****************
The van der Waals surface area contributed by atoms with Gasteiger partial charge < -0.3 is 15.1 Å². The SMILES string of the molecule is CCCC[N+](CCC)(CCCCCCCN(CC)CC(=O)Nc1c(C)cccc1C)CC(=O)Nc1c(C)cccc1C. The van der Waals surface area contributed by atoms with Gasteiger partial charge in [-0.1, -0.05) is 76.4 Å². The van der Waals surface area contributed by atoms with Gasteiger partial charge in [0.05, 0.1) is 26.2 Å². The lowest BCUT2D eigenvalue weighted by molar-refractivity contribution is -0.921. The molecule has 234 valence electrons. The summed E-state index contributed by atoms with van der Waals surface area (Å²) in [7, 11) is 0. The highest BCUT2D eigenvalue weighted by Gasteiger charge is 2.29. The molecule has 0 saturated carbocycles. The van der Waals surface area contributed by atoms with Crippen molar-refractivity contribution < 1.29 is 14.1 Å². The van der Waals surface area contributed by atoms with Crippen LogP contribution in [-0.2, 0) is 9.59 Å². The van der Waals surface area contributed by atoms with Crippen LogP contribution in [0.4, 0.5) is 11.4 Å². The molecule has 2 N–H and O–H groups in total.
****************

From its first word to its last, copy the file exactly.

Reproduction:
The van der Waals surface area contributed by atoms with Gasteiger partial charge < -0.3 is 15.1 Å². The SMILES string of the molecule is CCCC[N+](CCC)(CCCCCCCN(CC)CC(=O)Nc1c(C)cccc1C)CC(=O)Nc1c(C)cccc1C. The van der Waals surface area contributed by atoms with Gasteiger partial charge in [-0.1, -0.05) is 76.4 Å². The van der Waals surface area contributed by atoms with Gasteiger partial charge in [0.05, 0.1) is 26.2 Å². The lowest BCUT2D eigenvalue weighted by molar-refractivity contribution is -0.921. The molecule has 234 valence electrons. The summed E-state index contributed by atoms with van der Waals surface area (Å²) in [7, 11) is 0. The highest BCUT2D eigenvalue weighted by Gasteiger charge is 2.29. The molecule has 0 saturated carbocycles. The van der Waals surface area contributed by atoms with Crippen molar-refractivity contribution < 1.29 is 14.1 Å². The van der Waals surface area contributed by atoms with Crippen LogP contribution in [-0.2, 0) is 9.59 Å². The van der Waals surface area contributed by atoms with Crippen LogP contribution in [0.4, 0.5) is 11.4 Å². The molecule has 2 N–H and O–H groups in total.